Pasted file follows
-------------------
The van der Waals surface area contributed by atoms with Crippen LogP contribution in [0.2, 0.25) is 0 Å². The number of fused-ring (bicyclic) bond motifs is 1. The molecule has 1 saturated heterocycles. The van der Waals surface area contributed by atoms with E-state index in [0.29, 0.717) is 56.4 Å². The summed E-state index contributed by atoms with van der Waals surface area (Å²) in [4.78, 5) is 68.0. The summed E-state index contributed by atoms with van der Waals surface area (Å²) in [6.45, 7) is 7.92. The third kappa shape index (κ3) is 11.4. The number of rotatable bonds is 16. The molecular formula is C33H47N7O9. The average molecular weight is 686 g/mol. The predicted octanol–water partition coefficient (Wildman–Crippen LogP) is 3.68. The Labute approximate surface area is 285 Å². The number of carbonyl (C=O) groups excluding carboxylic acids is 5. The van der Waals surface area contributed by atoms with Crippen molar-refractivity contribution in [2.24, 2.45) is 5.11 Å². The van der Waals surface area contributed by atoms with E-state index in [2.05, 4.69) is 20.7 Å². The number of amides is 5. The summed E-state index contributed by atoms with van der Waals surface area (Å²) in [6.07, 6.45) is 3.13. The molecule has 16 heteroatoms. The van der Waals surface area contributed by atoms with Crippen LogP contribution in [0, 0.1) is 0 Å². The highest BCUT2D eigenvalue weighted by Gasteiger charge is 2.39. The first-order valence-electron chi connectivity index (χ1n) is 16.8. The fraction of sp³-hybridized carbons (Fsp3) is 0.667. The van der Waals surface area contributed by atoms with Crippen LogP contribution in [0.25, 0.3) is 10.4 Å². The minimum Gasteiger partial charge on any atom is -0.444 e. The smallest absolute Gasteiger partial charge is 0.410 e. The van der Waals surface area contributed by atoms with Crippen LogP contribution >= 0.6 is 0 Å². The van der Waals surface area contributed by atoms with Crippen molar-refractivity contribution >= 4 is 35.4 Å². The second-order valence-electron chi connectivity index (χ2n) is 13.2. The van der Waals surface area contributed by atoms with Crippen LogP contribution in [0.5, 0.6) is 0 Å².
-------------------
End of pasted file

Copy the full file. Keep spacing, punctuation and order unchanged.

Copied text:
The van der Waals surface area contributed by atoms with Crippen LogP contribution in [0.2, 0.25) is 0 Å². The number of fused-ring (bicyclic) bond motifs is 1. The molecule has 1 saturated heterocycles. The van der Waals surface area contributed by atoms with E-state index in [0.29, 0.717) is 56.4 Å². The summed E-state index contributed by atoms with van der Waals surface area (Å²) in [4.78, 5) is 68.0. The summed E-state index contributed by atoms with van der Waals surface area (Å²) in [6.45, 7) is 7.92. The third kappa shape index (κ3) is 11.4. The number of rotatable bonds is 16. The molecular formula is C33H47N7O9. The average molecular weight is 686 g/mol. The predicted octanol–water partition coefficient (Wildman–Crippen LogP) is 3.68. The Labute approximate surface area is 285 Å². The number of carbonyl (C=O) groups excluding carboxylic acids is 5. The van der Waals surface area contributed by atoms with Crippen molar-refractivity contribution in [2.24, 2.45) is 5.11 Å². The van der Waals surface area contributed by atoms with E-state index in [2.05, 4.69) is 20.7 Å². The number of amides is 5. The summed E-state index contributed by atoms with van der Waals surface area (Å²) in [6.07, 6.45) is 3.13. The molecule has 16 heteroatoms. The van der Waals surface area contributed by atoms with Crippen LogP contribution in [0, 0.1) is 0 Å². The highest BCUT2D eigenvalue weighted by Gasteiger charge is 2.39. The first-order valence-electron chi connectivity index (χ1n) is 16.8. The fraction of sp³-hybridized carbons (Fsp3) is 0.667. The van der Waals surface area contributed by atoms with Crippen LogP contribution in [0.25, 0.3) is 10.4 Å². The minimum Gasteiger partial charge on any atom is -0.444 e. The smallest absolute Gasteiger partial charge is 0.410 e. The van der Waals surface area contributed by atoms with Crippen LogP contribution >= 0.6 is 0 Å². The van der Waals surface area contributed by atoms with Crippen molar-refractivity contribution >= 4 is 35.4 Å². The second-order valence-electron chi connectivity index (χ2n) is 13.2. The van der Waals surface area contributed by atoms with Crippen LogP contribution in [0.5, 0.6) is 0 Å².